President Obama's remarks two days before Christmas — condemning the persecution of Christians in the Middle East — earned accolades from In Defense of Christians (IDC), a leading advocacy group.
“In Defense of Christians is grateful to President Obama for making this year’s annual Christmas message an opportunity to manifest solidarity with and raise awareness about the terrible plight of the Christian community under ISIS,” IDC Executive Director Kirsten Evans told Newsmax on Dec. 28.
Evans recalled ISIS’ grisly record in 2015 of ravaging “centuries-old Christian communities in the surge of theological totalitarianism it has prescribed over the territories under its control.”
The mass executions of Coptic, Ethiopian, and Assyrian Christians, she said, “whose only ‘crime’ was their Christian identity, were made theater for all the world to see.
“We’ve beheld the ongoing destruction of Christian churches, schools, monasteries, convents, and cemeteries in an attempt by ISIS to eradicate Christianity entirely from the psychological and cultural history of the region.”
Obama was clearly on the same page as Evans and the IDC with his statement — long awaited by Christians worldwide — that while American Christians are free to celebrate the birth of Jesus Christ, not all Christians around the world enjoy this freedom.
"Michelle and I are also ever-mindful that many of our fellow Christians do not enjoy that right, and hold especially close to our hearts and minds those who have been driven from their ancient homelands by unspeakable violence and persecution," Obama said.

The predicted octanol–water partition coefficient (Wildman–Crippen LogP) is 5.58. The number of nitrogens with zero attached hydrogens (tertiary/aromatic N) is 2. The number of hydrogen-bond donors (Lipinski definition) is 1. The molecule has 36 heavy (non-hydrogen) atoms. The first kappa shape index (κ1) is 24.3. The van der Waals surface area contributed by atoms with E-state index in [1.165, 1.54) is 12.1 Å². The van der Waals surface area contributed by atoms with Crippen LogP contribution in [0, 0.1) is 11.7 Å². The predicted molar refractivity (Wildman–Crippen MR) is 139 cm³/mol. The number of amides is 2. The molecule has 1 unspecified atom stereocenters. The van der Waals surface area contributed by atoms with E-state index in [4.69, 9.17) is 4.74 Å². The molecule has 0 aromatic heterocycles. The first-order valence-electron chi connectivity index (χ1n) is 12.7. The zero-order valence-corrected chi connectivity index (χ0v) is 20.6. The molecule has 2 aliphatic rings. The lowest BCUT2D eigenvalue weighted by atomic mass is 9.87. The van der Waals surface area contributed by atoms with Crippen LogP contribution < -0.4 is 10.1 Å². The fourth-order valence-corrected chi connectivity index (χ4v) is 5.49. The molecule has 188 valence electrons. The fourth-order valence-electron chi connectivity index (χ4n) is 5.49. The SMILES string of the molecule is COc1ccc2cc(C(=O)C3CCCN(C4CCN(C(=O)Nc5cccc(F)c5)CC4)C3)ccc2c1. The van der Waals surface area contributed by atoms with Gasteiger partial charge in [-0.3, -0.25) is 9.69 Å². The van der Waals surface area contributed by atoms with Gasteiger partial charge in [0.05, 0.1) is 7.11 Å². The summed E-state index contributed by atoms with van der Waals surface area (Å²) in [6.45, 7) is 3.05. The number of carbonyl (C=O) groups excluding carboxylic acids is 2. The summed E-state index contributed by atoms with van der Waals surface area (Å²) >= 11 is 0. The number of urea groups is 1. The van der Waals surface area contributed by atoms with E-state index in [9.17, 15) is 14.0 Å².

IDC’s Evans and others advocating the cause of persecuted Christians make no secret of their hope for a critical next step by the president: to brand ISIS’ treatment of Christians as genocide.
In discussing hopes that the president and the State Department will use the word “genocide,” Evans recalled how on July 10, Pope Francis declared, "'A form of genocide — and I stress the word genocide — is taking place, and it must end.’"
She noted that “other world leaders have echoed this call throughout the year, including the world’s leading association of genocide scholars and over 160 members of the United States Congress.”
In Obama's statement, he said: "We join with people around the world in praying for God's protection for persecuted Christians and those of other faiths, as well as for those brave men and women engaged in our military, diplomatic, and humanitarian efforts to alleviate their suffering and restore stability, security, and hope to their nations."
"In some areas of the Middle East where church bells have rung for centuries on Christmas Day, this year they will be silent; this silence bears tragic witness to the brutal atrocities committed against these communities by ISIL."
John Gizzi is chief political columnist and White House correspondent for Newsmax.
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